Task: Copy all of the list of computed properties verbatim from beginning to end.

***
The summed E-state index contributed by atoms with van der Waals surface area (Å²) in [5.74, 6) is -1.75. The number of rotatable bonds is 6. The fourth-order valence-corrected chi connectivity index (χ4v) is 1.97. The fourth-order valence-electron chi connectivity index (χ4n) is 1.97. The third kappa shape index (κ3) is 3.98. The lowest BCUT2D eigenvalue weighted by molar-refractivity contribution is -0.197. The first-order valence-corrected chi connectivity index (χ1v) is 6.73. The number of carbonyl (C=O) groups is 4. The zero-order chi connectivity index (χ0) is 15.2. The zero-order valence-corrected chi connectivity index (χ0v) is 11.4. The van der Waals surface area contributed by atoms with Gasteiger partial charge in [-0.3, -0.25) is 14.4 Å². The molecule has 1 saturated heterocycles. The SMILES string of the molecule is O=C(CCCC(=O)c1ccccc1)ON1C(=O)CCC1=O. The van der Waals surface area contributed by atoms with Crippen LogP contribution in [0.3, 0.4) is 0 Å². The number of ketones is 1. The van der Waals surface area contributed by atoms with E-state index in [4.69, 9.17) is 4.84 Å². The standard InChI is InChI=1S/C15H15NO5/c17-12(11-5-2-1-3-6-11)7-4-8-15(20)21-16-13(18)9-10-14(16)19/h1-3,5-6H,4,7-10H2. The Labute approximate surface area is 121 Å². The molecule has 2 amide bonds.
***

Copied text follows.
The summed E-state index contributed by atoms with van der Waals surface area (Å²) in [5.74, 6) is -1.75. The number of rotatable bonds is 6. The fourth-order valence-corrected chi connectivity index (χ4v) is 1.97. The fourth-order valence-electron chi connectivity index (χ4n) is 1.97. The third kappa shape index (κ3) is 3.98. The lowest BCUT2D eigenvalue weighted by molar-refractivity contribution is -0.197. The first-order valence-corrected chi connectivity index (χ1v) is 6.73. The number of carbonyl (C=O) groups is 4. The zero-order chi connectivity index (χ0) is 15.2. The zero-order valence-corrected chi connectivity index (χ0v) is 11.4. The van der Waals surface area contributed by atoms with Gasteiger partial charge in [-0.3, -0.25) is 14.4 Å². The molecule has 1 saturated heterocycles. The SMILES string of the molecule is O=C(CCCC(=O)c1ccccc1)ON1C(=O)CCC1=O. The van der Waals surface area contributed by atoms with Crippen LogP contribution in [0.3, 0.4) is 0 Å². The number of ketones is 1. The van der Waals surface area contributed by atoms with E-state index in [4.69, 9.17) is 4.84 Å². The standard InChI is InChI=1S/C15H15NO5/c17-12(11-5-2-1-3-6-11)7-4-8-15(20)21-16-13(18)9-10-14(16)19/h1-3,5-6H,4,7-10H2. The Labute approximate surface area is 121 Å². The molecule has 2 amide bonds.